The Prime Minister might think she has nothing to gain from debating her rivals, but the public want for her to take part in them
Despite having been first proposed back in the 1960s, televised leaders’ debates in British general elections didn’t feature until the 2010 general election. Although in that year's election both David Cameron and Nick Clegg were particularly keen for them to take place, the former Conservative leader took a different line in 2015 when he tried his best to scupper the debates, eventually settling for formats that he preferred.
Theresa May is a notoriously cautious politician, and has refused outright to take part in any televised debates as part of the 2017 general election campaign. The Prime Minister has presumably calculated that her commanding lead in the polls means she has nothing to gain from debating her rivals. However, she does run the risk of upsetting voters.
The latest YouGov/Sunday Times poll finds that 56% of Brits want the Prime Minister to take part in televised debates with the other party leaders. Only one in five people (20%) think Theresa May should not take part in the debates, while a further 25% don’t know.
Unsurprisingly, given the potential benefits it offers to their own preferred party leaders, those who plan to vote for opposition parties are much more keen to get May on TV. Given the boost the Liberal Democrats received from "Cleggmania" after Nick Clegg’s 2010 debate performances, it is easy to see why.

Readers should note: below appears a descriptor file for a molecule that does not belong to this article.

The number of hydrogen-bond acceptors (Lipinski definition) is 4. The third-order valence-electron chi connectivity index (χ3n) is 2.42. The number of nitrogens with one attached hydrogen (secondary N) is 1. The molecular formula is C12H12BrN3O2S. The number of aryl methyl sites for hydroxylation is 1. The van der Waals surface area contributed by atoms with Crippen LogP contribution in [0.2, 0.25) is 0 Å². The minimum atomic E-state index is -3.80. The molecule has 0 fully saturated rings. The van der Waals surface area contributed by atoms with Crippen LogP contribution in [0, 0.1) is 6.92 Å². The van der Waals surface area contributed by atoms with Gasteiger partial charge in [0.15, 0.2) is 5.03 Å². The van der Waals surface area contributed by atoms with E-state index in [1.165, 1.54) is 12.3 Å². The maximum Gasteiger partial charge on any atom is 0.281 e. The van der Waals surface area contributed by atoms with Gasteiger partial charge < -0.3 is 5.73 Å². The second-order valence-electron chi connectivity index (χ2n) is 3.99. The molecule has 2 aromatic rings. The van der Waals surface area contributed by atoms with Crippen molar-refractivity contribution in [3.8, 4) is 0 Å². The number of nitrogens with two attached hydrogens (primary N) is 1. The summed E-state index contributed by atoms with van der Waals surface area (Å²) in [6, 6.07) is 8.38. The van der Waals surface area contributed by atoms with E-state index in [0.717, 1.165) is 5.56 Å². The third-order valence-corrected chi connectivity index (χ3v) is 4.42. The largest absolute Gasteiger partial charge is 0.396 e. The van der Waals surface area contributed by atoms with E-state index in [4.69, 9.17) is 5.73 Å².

As many as 82% of those planning to vote Labour want to see the Prime Minister take part in the leadership debates, as well as 77% of those planning to vote Lib Dems and 71% for UKIP. By contrast, those intending to vote Conservative are essentially evenly split, with 37% thinking May should be involved in the debates compared to 40% who think she should not.
Yet while the public clearly wants the Prime Minister to take part in election debates, they have no clear preference as to what form any debates should take. A third (33%) think they should involve the party leaders all appearing together and debating one another, as happened at the 2010 and 2015 elections. This is the preferred format for those planning to vote Labour (56%) or Lib Dem (53%).
A further 30% want to see a series of TV specials each featuring only one party leader taking questions from the audience. This to a certain extent emulates the Channel 4, Sky News and BBC News Channel election debate in 2015 which saw Ed Miliband and David Cameron appearing separately to face an interview with Jeremy Paxman followed by questions from an audience. This is the preferred format of people intending to vote Conservative (39%) or UKIP (36%).